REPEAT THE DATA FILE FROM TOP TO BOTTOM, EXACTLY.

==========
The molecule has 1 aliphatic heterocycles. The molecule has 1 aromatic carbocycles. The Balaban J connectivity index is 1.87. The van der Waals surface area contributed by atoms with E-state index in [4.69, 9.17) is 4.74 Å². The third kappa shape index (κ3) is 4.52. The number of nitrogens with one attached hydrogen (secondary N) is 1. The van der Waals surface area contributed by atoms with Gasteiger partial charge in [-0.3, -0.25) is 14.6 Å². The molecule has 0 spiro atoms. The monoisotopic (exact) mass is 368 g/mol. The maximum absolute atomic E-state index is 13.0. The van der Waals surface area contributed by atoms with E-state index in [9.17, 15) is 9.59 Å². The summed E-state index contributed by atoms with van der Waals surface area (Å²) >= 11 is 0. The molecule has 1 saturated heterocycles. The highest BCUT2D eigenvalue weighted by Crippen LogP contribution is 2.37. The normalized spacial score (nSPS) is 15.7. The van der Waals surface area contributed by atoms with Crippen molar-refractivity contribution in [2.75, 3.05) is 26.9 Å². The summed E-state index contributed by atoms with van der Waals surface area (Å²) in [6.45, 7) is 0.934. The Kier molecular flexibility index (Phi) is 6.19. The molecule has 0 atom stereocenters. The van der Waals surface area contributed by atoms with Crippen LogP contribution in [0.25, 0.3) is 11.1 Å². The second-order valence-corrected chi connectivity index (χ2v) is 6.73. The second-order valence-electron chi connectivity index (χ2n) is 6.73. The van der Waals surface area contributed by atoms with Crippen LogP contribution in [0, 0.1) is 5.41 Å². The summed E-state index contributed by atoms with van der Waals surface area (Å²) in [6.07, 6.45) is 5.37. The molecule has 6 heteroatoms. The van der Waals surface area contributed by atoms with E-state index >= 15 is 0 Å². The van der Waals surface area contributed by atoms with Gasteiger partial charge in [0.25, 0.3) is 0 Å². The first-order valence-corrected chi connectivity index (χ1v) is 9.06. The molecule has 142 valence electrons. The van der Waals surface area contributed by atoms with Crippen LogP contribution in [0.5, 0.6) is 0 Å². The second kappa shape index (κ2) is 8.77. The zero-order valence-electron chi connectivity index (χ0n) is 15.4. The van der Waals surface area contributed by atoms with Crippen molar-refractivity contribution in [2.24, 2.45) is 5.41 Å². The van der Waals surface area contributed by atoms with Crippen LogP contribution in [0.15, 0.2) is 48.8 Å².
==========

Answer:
The molecule has 1 aliphatic heterocycles. The molecule has 1 aromatic carbocycles. The Balaban J connectivity index is 1.87. The van der Waals surface area contributed by atoms with E-state index in [4.69, 9.17) is 4.74 Å². The third kappa shape index (κ3) is 4.52. The number of nitrogens with one attached hydrogen (secondary N) is 1. The van der Waals surface area contributed by atoms with Gasteiger partial charge in [-0.3, -0.25) is 14.6 Å². The molecule has 0 spiro atoms. The monoisotopic (exact) mass is 368 g/mol. The maximum absolute atomic E-state index is 13.0. The van der Waals surface area contributed by atoms with E-state index in [9.17, 15) is 9.59 Å². The summed E-state index contributed by atoms with van der Waals surface area (Å²) >= 11 is 0. The molecule has 1 saturated heterocycles. The highest BCUT2D eigenvalue weighted by Crippen LogP contribution is 2.37. The normalized spacial score (nSPS) is 15.7. The van der Waals surface area contributed by atoms with Crippen molar-refractivity contribution in [2.75, 3.05) is 26.9 Å². The summed E-state index contributed by atoms with van der Waals surface area (Å²) in [6.45, 7) is 0.934. The Kier molecular flexibility index (Phi) is 6.19. The molecule has 0 atom stereocenters. The van der Waals surface area contributed by atoms with Crippen LogP contribution in [0.25, 0.3) is 11.1 Å². The second-order valence-corrected chi connectivity index (χ2v) is 6.73. The second-order valence-electron chi connectivity index (χ2n) is 6.73. The van der Waals surface area contributed by atoms with Crippen LogP contribution in [0, 0.1) is 5.41 Å². The summed E-state index contributed by atoms with van der Waals surface area (Å²) in [6.07, 6.45) is 5.37. The molecule has 6 heteroatoms. The van der Waals surface area contributed by atoms with E-state index >= 15 is 0 Å². The van der Waals surface area contributed by atoms with Gasteiger partial charge in [0.25, 0.3) is 0 Å². The first-order valence-corrected chi connectivity index (χ1v) is 9.06. The molecule has 142 valence electrons. The van der Waals surface area contributed by atoms with Crippen LogP contribution in [0.5, 0.6) is 0 Å². The second kappa shape index (κ2) is 8.77. The zero-order valence-electron chi connectivity index (χ0n) is 15.4. The van der Waals surface area contributed by atoms with Crippen molar-refractivity contribution in [2.24, 2.45) is 5.41 Å². The van der Waals surface area contributed by atoms with Crippen LogP contribution in [0.15, 0.2) is 48.8 Å².